Elizabeth A. Sackler Center for Feminist Art: The Dinner Party: Place Setting: Trotula

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Judy Chicago (American, b. 1939). The Dinner Party (Trotula place setting), 1974–79. Mixed media: ceramic, porcelain, textile. Brooklyn Museum, Gift of the Elizabeth A. Sackler Foundation, 2002.10. ¬© Judy Chicago. Photograph by Jook Leung Photography

Trotula
(b. unknown; d. 1097, Salerno, Italy)

Trotula of Salerno (also known as Trotula of Ruggerio) was an eleventh-century Italian doctor, who is frequently regarded as the world's first gynecologist. Her many achievements in the male-dominated specialty of gynecology both educated her contemporaries and advanced progressive ideas about women's health care.

Trotula served as a physician and professor at the Medical School in Salerno, Italy, the first medical school in the world. Her husband and sons were also doctors at the school, which was one of the only schools in Europe to instruct and employ both men and women. Trotula distinguished her work with a specific focus on the medical needs of women. Attentive to women's diseases and overall health, she became highly skilled at diagnosing uniquely female medical issues ranging from pregnancy-related complications to those related to female hygiene. She advocated for the use of opiates during labor, opposing the Christian belief of the time that women should experience a maximum of suffering during childbirth as punishment for Eve's sin. She also revolutionized the medical field by suggesting that men could also be infertile.

Trotula's work was so influential that it set the course for the practice of women's medicine for centuries. Long after her death, doctors throughout the medieval world relied on her medical reference work to treat female patients. Trotula Major on Gynecology, also known as Passionibus Mulierum Curandorum (The Diseases of Women), was a sixty-three chapter book first published in Latin in the 12th century; it is still regarded as the definitive sourcebook for pre-modern medical practices. The only book written to educate male doctors about the female body, it included information about menstruation and childbirth in addition to general medical advice. This text had a great impact on the practice of medicine during the pre-modern period.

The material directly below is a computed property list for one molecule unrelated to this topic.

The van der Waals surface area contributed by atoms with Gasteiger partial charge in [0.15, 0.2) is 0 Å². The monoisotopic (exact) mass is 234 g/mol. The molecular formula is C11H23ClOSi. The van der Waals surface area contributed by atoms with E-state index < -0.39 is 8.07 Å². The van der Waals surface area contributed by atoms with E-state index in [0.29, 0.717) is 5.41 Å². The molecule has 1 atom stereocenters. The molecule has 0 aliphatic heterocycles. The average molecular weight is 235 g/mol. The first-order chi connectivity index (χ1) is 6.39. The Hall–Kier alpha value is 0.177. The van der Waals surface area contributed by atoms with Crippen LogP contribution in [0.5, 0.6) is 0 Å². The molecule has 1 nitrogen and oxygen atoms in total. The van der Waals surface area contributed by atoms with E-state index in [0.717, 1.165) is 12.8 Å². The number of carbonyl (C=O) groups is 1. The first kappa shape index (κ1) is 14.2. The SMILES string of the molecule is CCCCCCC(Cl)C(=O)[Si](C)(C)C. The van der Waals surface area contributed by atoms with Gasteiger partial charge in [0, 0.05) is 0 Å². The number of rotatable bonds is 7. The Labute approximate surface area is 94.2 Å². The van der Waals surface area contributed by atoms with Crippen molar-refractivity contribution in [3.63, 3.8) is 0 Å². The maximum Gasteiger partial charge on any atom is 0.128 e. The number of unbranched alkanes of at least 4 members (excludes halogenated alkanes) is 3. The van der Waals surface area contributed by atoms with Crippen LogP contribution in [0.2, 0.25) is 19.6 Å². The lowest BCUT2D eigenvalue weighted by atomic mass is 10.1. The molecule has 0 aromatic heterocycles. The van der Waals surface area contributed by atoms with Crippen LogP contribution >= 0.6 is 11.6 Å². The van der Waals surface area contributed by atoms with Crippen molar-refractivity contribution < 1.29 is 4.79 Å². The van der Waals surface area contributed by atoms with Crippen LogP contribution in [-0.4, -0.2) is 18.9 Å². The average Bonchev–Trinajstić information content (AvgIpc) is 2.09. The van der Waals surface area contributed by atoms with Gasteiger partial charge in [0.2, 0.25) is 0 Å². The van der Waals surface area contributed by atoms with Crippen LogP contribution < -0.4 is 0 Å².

During the Renaissance, some scholars began to express doubt that Trotula was a woman, and others believed she was an entirely fictional character. It was supposed that a male physician Trottus had written the complex material in Trotula Major, and that Trotula was a midwife. Though scholars today believe she did, in fact, exist, there is continued research into whether Trotula's writings are solely hers or compiled from many authors.

Trotula at The Dinner Party

Trotula's place setting combines references to her role as a doctor with childbirth and caretaking. The Tree of Life image in the runner highlights Trotula's profession as a gynecologist. Tree of Life imagery has a strong and evolving heritage, beginning in ancient times and continuing into Christianity, as a symbol of life and regeneration.

In creating the runner, Chicago chose to use the trapunto technique with a quilt that can be dated back to 11th century Sicily. The white fabric of the runner is reminiscent of swaddling cloth, and the piece itself is a quilt, creating a visual link to the familiar baby blanket.

Trotula's plate features a birthing image, as well as serpentine imagery that resembles the caduceus, a symbol for medicine and doctors that is now used as the symbol for the American Medical Association. These serpentine forms also reference the Aztec fertility goddess who served as the patron of midwives. Chicago chose the snake motif  "because of its historical association with feminine wisdom and powers of healing" (Chicago, A Symbol of Our Heritage, 74).

Related Heritage Floor Entries

Abella of Salerno
Adelberger
Aloara
Angelberga
Ageltrude Benevento
Bertha of Sulzbach
Constantia
Stephanie De Montaneis
Etheldreda

Francesca of Salerno
Bettisia Gozzadini
Pope Joan
Odilla
Rachel
Sarah of St. Gilles
Theodora the Senatrix
Urraca
Walpurgis

Primary Sources

Trotula di Ruggiero. De passionibus mulierum, or De aegritudinibus mulierum, or The Trotula Major, or Trotula. MS Bibliotheque Nationale, Lat. 7856.

Translations, Editions, and Secondary Sources

Barratt, Alexandra, ed. The Knowing of Woman's Kind in Childing: A Middle English Version of Material Derived from the Trotula and Other Sources. Turnhout: Brepols, 2001.

Brown, Judith, and Robert Davis, eds. Gender and Society in Renaissance Italy. London and New York: Longman, 1998.

Cadden, Joan. The Meanings of Sex Difference in the Middle Ages: Medicine, Science, and Culture. Cambridge, UK and New York: Cambridge University Press, 1993.

Green, Monica H., ed. The Trotula: A Medieval Compendium of Women's Medicine. Philadelphia: University of Pennsylvania Press, 2001.

Maclean, Ian. The Renaissance Notion of Woman: A Study in the Fortunes of Scholasticism and Medical Science in European Intellectual Life. Cambridge, UK and New York: Cambridge University Press, 1980.

Mason-Hohl, Elizabeth. The Diseases of Women by Trotula of Salerno: A Translation of Passionibus Mulierum Curandorum. Los Angeles: Ward Ritchie, 1940.

Musacchio, Jacqueline M. The Art and Ritual of Childbirth in Renaissance Italy. New Haven: Yale University Press, 1999.

O’Dowd, Michael J. The History of Medications for Women: Materia Medica Woman. New York: Parthenon, 2001.

Rowland, Beryl, ed. Medieval Woman’s Guide to Health: The First English Gynecological Handbook. Kent, Ohio: Kent State University Press, 1981.

Web Resources

Women and Medicine in the Middle Ages, by Jennifer A. Heise

Medieval Manuscripts in the National Library of Medicine


The Chaucer Name Dictionary—Trotula di Ruggiero

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